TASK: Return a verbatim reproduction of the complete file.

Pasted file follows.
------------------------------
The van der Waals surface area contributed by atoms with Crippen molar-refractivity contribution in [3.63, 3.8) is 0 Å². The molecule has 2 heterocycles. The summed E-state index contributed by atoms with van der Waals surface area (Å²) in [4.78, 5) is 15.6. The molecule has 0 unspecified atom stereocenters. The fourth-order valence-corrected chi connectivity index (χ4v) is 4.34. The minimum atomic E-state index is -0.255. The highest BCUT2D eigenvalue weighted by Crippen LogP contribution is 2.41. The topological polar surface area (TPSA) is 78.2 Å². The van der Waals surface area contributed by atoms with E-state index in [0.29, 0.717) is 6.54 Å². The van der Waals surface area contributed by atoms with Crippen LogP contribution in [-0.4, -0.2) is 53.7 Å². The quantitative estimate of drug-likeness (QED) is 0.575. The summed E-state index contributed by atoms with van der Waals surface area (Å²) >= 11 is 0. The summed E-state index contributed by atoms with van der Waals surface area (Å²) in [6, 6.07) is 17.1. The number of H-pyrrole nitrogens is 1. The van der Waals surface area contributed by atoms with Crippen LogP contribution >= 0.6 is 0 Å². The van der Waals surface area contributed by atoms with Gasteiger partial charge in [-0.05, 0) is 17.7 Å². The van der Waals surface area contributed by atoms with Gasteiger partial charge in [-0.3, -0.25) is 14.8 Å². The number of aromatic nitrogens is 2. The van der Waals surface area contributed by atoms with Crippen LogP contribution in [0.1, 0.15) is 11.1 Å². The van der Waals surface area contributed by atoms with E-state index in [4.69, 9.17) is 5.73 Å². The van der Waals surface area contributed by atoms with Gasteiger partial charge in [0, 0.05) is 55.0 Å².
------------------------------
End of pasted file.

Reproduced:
The van der Waals surface area contributed by atoms with Crippen molar-refractivity contribution in [3.63, 3.8) is 0 Å². The molecule has 2 heterocycles. The summed E-state index contributed by atoms with van der Waals surface area (Å²) in [4.78, 5) is 15.6. The molecule has 0 unspecified atom stereocenters. The fourth-order valence-corrected chi connectivity index (χ4v) is 4.34. The minimum atomic E-state index is -0.255. The highest BCUT2D eigenvalue weighted by Crippen LogP contribution is 2.41. The topological polar surface area (TPSA) is 78.2 Å². The van der Waals surface area contributed by atoms with E-state index in [0.29, 0.717) is 6.54 Å². The van der Waals surface area contributed by atoms with Crippen LogP contribution in [-0.4, -0.2) is 53.7 Å². The quantitative estimate of drug-likeness (QED) is 0.575. The summed E-state index contributed by atoms with van der Waals surface area (Å²) >= 11 is 0. The summed E-state index contributed by atoms with van der Waals surface area (Å²) in [6, 6.07) is 17.1. The number of H-pyrrole nitrogens is 1. The van der Waals surface area contributed by atoms with Crippen LogP contribution >= 0.6 is 0 Å². The van der Waals surface area contributed by atoms with Gasteiger partial charge in [-0.05, 0) is 17.7 Å². The van der Waals surface area contributed by atoms with Gasteiger partial charge in [-0.3, -0.25) is 14.8 Å². The number of aromatic nitrogens is 2. The van der Waals surface area contributed by atoms with Crippen LogP contribution in [0.1, 0.15) is 11.1 Å². The van der Waals surface area contributed by atoms with E-state index in [4.69, 9.17) is 5.73 Å². The van der Waals surface area contributed by atoms with Gasteiger partial charge in [0, 0.05) is 55.0 Å².